If anything seems to be to good to be true, than it is just that: not true. Scam advice.
This month I will be speaking about scams. By no means am I am expert on this subject and like most police officers, I am learning as I go with this crime. What makes this crime so hard for the police to investigate is the unknown location of the suspect. Phone numbers are emulated so they are often not the true numbers. A few years ago, the Sleepy Eye PUC number was emulated so it looked like the scammer was calling from the City of Sleepy Eye. The tricks and technology used by scammers is ever changing and evolving to always stay a step ahead of citizens and law enforcement alike.
The best advice I can give anyone is to educate themselves with the anti-scam information on the internet. Two great sites are the FBI’s: https://www.fbi. gov/scams-and-safety and AARP’s site: https://www.aarp.org/money/scams-fraud/. Both of those sites have good information and links to other support services including phone numbers to call with information.
The second best advice I can give anyone is don’t believe anything you are told on the internet or by phone if you aren't positive you know who the person giving the information is. This can be tough at times but scammers are counting on citizen uncertainty to get what they want. Do not give anyone on the phone or internet your personal information or banking information, unless you are positive you know who you are talking to. Before you do anything, please check out the sites I gave or call the Sleepy Eye Police Department, so we can assist you in making a determination whether the situation is a scam or real. We will almost always tell you it is a scam. Here are some examples of common scams we have seen lately. This is by no means a definitive list as scams are ever changing.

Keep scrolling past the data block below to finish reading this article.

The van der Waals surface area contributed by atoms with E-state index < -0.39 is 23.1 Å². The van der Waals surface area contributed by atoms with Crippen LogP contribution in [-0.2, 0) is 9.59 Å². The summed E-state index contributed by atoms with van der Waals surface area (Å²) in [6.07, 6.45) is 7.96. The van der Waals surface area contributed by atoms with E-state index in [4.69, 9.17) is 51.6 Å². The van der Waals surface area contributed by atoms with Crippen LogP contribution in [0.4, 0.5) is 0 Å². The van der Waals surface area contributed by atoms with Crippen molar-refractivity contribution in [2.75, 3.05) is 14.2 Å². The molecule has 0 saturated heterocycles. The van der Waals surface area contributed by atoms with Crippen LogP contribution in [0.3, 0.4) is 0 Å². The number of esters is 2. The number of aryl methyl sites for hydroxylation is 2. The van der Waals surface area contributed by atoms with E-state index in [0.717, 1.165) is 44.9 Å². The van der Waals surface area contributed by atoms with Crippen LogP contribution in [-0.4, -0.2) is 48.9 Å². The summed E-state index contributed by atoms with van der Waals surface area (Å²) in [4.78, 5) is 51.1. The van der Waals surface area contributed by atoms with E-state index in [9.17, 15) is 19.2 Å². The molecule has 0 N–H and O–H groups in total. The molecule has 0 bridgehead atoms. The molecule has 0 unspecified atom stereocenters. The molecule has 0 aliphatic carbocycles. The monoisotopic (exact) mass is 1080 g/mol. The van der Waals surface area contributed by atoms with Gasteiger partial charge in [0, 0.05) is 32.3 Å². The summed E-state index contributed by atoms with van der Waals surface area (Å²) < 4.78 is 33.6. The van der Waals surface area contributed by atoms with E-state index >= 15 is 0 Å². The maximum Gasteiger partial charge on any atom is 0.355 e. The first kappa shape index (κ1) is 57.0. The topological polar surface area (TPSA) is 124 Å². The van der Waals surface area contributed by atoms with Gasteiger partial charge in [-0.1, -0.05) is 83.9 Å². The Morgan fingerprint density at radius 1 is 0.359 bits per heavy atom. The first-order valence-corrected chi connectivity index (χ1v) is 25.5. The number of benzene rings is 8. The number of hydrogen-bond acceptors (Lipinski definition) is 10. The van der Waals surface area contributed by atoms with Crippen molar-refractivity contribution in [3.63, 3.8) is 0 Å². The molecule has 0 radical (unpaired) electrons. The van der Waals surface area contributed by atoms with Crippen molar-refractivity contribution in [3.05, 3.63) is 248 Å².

•The IRS or FBI will not call you asking you to pay back taxes, a penalty or a fine. Those agencies, or any agency, will not call you to tell you a warrant will be issued if you don't pay.
•Publishers Clearing House will not call you to say you won and ask for personal information.
•If you have a grandson that calls you to say they got into trouble in a distant state, please call him or his parents before you send money for his legal fees and or bail.
•If you are selling anything online get the money in cash or make sure the check clears before you give the property over. I would advise to never accept anything but cash unless you are positive you know who you are selling to.
•If a charity calls for a donation, do some research on the charity. Ask for their website to see what they are about. Google the charity and see what responses come back. Don't feel pressure to pay right away—a real charity will not have a problem with you doing research on them.
•Nothing legitimate takes payment in gift cards or money cards from Walmart, Netspend, etc.
•If you receive a call or email from someone that has millions of dollars in a foreign country, and they need a little of your money to help get their money out, and in exchange will give you a larger amount of money—this is a scam.
If anything seems to be to good to be true, than it is just that: not true. Please protect yourself at all times. Scammers are not stopping and the struggle with them will only get harder as technology changes in the future.